Author: Dr. Marc Barton

Germ Warfare and the Siege of Fort Pitt

Germ warfare is defined as “the use of biological toxins or infectious agents with the intent to kill or incapacitate as an act of war.” These biological agents are quite literally used as deadly living weapons. Germ warfare is by no means a modern concept, and attempts at it have been practiced since antiquity. In the 6th century BCE one of the oldest civilisations known to man, the Assyrians, used a primitive form of germ warfare to poison enemy wells with ergot, a parasitic fungus that causes delirium, seizures, and gangrene in its victims. One of the most famous...

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Medical Lessons From the Battlefield

War’s only silver lining is to advance medical understanding. During World War 2, eye injuries sustained by pilots led to the subsequent transformation of cataract surgery, ophthalmologist Sir Harold Ridley being so struck by the way that the human eye could tolerate penetration with shards of acrylic from the shattered canopy of the plane after gunfire attack that he reasoned that an artificial lens could be created from a similar material – and so it was. No longer was sight lost with cataract removal; post-operative thick bottle-bottomed spectacles were now replaced with a man-made lens, removing stigma and restoring...

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Thomas Linacre and the Royal College of Physicians

The Royal College of Physicians is a U.K. based, internationally recognised, professional body that is dedicated to the improvement of medical practice and patient care. It is also the oldest royal medical college in the world. In 2006 I became a member of the Royal College of Physicians after navigating their tricky exams, and over a decade later this remains my proudest academic achievement. I try to visit the London College a couple of times a year, and thoroughly enjoy walking the medicinal garden and grounds, and visiting the museum. It has a rich and varied history that is...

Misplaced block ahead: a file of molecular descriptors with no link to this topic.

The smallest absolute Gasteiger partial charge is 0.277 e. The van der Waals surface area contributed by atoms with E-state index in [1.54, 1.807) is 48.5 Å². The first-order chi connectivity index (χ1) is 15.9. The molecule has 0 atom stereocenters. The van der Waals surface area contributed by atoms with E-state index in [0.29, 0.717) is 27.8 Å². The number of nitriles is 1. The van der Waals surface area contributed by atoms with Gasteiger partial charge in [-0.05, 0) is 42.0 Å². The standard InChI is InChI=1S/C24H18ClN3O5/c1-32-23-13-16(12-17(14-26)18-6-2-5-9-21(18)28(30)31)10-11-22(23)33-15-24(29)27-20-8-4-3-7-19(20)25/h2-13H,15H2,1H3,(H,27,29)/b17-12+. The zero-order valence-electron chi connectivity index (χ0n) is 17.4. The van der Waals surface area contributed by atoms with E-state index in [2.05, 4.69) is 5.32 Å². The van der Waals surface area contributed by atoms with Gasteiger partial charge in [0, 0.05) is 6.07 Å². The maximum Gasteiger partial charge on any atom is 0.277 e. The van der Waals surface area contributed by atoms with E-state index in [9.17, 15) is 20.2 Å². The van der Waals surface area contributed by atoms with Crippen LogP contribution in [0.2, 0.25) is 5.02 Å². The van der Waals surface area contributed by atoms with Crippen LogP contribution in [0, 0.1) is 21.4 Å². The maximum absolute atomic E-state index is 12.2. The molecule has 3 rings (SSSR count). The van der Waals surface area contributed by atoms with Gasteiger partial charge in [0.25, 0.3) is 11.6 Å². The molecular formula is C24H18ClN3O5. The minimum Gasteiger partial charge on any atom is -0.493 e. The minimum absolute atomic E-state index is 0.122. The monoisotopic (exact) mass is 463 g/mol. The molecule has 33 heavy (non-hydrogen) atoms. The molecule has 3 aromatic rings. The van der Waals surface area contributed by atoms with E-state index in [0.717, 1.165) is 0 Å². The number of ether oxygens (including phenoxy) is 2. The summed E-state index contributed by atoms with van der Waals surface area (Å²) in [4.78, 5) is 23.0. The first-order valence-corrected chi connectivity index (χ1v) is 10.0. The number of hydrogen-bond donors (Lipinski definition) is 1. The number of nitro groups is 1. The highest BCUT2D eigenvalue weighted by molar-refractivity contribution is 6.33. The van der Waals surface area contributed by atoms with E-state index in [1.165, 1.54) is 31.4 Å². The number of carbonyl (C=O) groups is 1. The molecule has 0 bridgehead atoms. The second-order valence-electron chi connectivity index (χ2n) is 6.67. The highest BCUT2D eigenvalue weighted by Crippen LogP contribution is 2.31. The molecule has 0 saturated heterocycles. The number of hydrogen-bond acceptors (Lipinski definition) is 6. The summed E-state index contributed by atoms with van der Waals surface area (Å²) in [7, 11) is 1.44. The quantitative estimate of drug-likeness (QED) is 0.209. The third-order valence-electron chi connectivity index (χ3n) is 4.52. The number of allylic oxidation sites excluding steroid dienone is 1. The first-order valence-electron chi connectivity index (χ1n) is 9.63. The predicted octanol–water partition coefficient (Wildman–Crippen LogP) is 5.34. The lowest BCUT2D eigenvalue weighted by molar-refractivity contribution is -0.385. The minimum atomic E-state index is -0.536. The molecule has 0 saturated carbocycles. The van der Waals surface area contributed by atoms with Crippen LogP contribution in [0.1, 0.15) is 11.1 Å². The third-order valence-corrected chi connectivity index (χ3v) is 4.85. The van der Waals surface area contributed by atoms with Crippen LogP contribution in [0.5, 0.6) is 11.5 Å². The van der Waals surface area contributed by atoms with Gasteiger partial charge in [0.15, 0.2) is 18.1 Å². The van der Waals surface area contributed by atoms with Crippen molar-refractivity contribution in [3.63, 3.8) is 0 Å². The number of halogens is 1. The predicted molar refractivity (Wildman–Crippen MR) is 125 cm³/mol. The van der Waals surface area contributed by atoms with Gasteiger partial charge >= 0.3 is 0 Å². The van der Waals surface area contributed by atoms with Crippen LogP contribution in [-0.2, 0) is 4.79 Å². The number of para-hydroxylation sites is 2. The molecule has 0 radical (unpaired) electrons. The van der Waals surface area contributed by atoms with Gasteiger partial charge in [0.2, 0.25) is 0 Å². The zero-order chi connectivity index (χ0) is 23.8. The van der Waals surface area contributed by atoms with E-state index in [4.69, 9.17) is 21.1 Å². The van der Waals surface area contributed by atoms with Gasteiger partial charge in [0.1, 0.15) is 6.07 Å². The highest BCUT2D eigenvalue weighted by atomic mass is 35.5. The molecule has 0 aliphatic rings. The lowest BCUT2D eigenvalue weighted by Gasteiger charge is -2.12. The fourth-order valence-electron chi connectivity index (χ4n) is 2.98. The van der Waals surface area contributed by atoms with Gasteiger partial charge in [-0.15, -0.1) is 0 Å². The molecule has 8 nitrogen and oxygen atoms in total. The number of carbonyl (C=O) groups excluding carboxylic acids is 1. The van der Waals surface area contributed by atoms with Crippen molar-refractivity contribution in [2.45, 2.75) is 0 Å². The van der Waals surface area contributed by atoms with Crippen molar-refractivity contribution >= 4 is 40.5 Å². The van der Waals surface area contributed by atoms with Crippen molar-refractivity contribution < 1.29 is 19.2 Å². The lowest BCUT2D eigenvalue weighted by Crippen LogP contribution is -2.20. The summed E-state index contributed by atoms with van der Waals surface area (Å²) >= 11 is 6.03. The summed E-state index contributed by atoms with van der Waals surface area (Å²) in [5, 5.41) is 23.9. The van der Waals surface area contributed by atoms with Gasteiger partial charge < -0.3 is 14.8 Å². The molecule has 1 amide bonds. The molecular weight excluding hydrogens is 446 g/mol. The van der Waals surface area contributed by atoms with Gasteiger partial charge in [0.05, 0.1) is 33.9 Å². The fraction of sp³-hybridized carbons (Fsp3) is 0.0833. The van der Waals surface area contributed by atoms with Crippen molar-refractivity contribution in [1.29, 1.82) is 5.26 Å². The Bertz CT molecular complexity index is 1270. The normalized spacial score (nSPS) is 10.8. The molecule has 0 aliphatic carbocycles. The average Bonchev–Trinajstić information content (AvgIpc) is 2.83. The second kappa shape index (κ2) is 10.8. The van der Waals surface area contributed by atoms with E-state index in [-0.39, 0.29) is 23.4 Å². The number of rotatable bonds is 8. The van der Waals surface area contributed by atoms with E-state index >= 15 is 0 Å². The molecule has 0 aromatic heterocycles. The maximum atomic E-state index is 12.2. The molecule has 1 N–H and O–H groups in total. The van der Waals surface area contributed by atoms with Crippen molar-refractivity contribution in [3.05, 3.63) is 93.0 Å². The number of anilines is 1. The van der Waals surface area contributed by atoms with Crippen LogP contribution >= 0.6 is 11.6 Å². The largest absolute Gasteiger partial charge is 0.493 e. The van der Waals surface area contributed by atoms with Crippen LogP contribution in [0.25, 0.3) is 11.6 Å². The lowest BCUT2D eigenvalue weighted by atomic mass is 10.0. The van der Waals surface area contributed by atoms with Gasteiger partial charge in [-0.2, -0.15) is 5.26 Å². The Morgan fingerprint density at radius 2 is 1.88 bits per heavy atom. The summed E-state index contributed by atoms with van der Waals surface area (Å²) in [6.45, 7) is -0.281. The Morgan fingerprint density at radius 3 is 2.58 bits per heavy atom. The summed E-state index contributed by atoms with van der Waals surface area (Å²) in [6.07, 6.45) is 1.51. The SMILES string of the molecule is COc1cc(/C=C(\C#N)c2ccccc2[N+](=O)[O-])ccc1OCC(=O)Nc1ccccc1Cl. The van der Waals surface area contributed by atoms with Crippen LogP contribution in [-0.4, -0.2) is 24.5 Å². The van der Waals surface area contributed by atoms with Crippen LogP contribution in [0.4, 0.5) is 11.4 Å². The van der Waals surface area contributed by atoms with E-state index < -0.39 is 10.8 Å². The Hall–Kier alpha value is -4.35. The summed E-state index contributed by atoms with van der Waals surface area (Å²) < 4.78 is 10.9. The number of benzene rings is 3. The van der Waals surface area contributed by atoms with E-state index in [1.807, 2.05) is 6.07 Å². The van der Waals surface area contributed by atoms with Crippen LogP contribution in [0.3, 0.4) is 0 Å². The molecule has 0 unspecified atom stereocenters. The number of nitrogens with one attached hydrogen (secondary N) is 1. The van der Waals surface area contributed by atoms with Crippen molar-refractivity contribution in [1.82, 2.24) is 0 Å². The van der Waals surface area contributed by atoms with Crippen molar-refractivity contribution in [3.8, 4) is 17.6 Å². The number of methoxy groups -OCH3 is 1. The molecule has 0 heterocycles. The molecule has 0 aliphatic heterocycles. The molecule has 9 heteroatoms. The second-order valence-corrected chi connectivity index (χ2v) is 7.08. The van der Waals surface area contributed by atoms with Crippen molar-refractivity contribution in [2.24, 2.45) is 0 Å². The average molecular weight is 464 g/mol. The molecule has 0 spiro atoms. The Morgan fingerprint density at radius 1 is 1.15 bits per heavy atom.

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The Story of the Tendon Hammer

The tendon hammer is one of the most historically resilient medical instruments still in use today. It is a simple yet invaluable device that can be used to diagnose a wide variety of nervous system and muscular disorders. Almost 130 years after the invention of the first tendon hammer they can be found on nearly every hospital ward, and can be seen in use on nearly every medical round and during most medical exams. The Muscle Stretch Reflex The story of the tendon hammer began in 1875 when Wilhelm Heinrich Erb and Karl Freidreich Otto Westphal simultaneously described the...

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Going round in circles: The discovery of the body’s circulatory system by William Harvey

Do you ever feel like you are going round in circles? Well, your blood is continuously going round in circles, in the pulmonary and systemic circulations. Less than 400 years ago, however, these life-giving, life-sustaining circles were not known about. The heart was undervalued, and the liver was thought to be key, just as it was once claimed that the earth was at the centre of the solar system (Harris, 1916). It was the obsessive, relentless work of one Folkestone famer’s son, called William Harvey, which demolished centuries of understanding about the human circulation, revolutionising our understanding of the...

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Willem Einthoven and the Electrocardiogram

ECG interpretation has long been a guilty pleasure of mine. One of the first books I purchased as a medical student was the ‘ECG Made Easy’. After reading that book for the first time ECG interpretation seemed far from easy and I didn’t develop a strong grasp of the subject until many years later. Whilst working as an A&E SHO many years ago I missed a fairly simple ECG diagnosis, which was fortunately picked up by another doctor that I worked with. This incident highlighted an educational need and my obsession with the ECG has remained ever since. I...

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